CHEST PAIN

CHEST PAIN
CHEST PAIN
Causes of chest pain can vary from minor problems, such as indigestion or stress, to serious medical emergencies, such as a heart attack or pulmonary embolism. The specific cause of chest pain can be difficult to interpret. Finding the cause of your chest pain can be challenging, especially if you've never had prior symptoms. Even doctors may have a difficult time deciding if chest pain is a sign of a heart attack or something less serious, such as indigestion.

If you have unexplained chest pain lasting more than a few minutes, it is better to seek emergency medical assistance than to try and diagnose the cause yourself. As with other sudden, unexplained pains, chest pain may be a signal for you to get medical help. Use the following information to help determine whether your chest pain is a medical emergency.

Angina
Angina is chest pain or discomfort caused by reduced blood flow to your heart muscle. Typically the term "angina" is used when you've already been given the diagnosis of heart disease related to atherosclerosis. Angina may be stable or unstable:

  1. Stable angina — persistent, recurring chest pain that usually occurs with exertion and is relatively predictable
  2. Unstable angina — sudden, new chest pain, or a change in the pattern of previously stable angina, that may signal an impending heart attack.


Angina is relatively common, but can be hard to distinguish from other types of chest pain, such as the pain or discomfort of indigestion. If you are having angina with any of the following signs and symptoms, it may indicate a more serious condition, such as a heart attack:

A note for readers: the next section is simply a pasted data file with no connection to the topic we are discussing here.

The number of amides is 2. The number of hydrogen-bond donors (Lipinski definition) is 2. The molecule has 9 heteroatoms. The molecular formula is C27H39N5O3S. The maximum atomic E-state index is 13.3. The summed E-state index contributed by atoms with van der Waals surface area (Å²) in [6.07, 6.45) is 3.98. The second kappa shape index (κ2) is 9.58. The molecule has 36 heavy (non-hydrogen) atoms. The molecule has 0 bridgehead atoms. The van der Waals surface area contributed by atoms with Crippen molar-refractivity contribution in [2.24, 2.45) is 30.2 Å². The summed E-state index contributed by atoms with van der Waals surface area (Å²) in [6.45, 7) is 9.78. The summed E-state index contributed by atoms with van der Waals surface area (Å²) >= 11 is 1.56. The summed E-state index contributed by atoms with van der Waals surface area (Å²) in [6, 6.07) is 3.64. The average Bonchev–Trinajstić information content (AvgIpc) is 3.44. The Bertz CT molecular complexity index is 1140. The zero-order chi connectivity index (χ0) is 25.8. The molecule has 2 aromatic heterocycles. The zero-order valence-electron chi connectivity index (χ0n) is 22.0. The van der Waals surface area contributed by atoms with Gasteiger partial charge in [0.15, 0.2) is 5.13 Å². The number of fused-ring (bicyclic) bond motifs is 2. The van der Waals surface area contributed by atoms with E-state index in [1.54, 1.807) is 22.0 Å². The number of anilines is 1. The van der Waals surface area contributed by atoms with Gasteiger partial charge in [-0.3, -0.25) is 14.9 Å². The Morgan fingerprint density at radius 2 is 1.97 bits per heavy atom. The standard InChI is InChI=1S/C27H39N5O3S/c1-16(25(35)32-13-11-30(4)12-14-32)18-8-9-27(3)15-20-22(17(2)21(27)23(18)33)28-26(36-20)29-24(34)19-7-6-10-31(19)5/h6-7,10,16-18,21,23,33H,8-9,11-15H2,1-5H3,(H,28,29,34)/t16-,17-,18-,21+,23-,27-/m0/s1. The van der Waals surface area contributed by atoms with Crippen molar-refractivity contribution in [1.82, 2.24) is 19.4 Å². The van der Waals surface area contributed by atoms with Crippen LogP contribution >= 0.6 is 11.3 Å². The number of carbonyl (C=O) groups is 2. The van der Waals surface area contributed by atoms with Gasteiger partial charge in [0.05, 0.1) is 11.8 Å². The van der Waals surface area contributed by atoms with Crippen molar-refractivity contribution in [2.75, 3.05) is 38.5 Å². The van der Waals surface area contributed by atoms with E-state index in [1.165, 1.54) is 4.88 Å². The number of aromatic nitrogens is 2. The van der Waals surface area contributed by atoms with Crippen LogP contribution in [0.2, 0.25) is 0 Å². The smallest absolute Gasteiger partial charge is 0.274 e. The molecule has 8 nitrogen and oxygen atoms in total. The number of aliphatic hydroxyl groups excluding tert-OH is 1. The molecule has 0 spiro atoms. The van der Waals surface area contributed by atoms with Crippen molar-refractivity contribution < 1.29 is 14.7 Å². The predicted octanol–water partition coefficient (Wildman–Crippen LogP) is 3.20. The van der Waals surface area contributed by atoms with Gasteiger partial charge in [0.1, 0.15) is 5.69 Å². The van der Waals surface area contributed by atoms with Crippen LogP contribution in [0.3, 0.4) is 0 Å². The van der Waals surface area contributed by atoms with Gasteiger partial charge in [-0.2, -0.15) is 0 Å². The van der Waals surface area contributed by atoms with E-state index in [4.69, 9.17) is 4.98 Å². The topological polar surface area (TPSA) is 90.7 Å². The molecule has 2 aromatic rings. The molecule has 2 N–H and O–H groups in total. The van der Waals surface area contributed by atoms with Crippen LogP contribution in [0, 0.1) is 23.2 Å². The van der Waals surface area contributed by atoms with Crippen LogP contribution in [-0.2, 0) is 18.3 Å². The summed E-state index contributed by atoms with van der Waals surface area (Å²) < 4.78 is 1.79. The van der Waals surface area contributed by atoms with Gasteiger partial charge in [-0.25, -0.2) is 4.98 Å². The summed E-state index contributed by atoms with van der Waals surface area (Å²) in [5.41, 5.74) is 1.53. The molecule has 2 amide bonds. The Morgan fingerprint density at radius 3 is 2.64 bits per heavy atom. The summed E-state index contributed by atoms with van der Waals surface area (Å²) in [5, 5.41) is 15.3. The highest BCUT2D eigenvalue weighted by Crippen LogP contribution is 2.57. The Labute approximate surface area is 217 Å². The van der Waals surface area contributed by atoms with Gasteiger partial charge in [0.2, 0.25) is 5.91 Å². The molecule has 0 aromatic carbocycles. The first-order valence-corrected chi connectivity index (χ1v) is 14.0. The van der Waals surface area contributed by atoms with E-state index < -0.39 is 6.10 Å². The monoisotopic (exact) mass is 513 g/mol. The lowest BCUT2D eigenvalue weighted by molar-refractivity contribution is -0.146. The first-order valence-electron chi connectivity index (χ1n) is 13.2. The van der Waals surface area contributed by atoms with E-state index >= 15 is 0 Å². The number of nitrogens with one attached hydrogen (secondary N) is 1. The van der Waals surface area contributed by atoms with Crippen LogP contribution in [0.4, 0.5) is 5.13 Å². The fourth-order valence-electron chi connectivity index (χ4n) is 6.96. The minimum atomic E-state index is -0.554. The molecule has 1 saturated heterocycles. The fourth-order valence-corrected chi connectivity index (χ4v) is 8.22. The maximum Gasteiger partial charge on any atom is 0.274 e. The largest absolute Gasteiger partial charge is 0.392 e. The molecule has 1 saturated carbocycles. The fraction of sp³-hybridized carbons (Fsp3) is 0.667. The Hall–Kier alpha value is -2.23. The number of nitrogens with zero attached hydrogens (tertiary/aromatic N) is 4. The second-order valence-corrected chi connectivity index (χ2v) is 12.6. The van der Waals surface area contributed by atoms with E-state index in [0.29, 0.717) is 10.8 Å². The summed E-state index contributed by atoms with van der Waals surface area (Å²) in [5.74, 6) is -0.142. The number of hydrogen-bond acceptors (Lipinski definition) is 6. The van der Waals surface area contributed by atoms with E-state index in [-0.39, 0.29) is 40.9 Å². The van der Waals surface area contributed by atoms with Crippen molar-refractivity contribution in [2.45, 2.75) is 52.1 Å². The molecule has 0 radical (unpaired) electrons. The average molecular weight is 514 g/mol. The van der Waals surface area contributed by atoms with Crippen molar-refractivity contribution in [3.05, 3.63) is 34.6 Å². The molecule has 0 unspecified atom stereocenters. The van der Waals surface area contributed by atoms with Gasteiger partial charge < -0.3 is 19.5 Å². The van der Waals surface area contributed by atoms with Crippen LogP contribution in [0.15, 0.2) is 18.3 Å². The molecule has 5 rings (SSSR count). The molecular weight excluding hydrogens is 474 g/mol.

• Pain in your arms, neck, jaw, shoulder or back accompanying chest pain
  • Nausea
  • Fatigue
  • Shortness of breath
  • Anxiety
  • Sweating
  • Dizziness
The severity, duration and type of angina can vary. If you have new or changing chest pain, these new or different symptoms may signal a more dangerous form of angina (unstable angina) or a heart attack. If your angina gets worse or changes, seek medical attention immediately.

Pulmonary embolism
Pulmonary embolism occurs when a clot — usually from the veins of your leg or pelvis — lodges in a pulmonary artery of your lung. The lung tissue served by the artery doesn't get enough blood flow, causing tissue death. This makes it more difficult for your lungs to provide oxygen to the rest of your body.

Signs and symptoms of pulmonary embolism may include:

  • Sudden, sharp chest pain often accompanied by shortness of breath
  • Sudden, unexplained shortness of breath, even without pain
  • Cough that may produce blood-streaked sputum
  • Rapid heartbeat associated with shortness of breath
  • Fainting
  • Severe anxiety
  • Unexplained sweating
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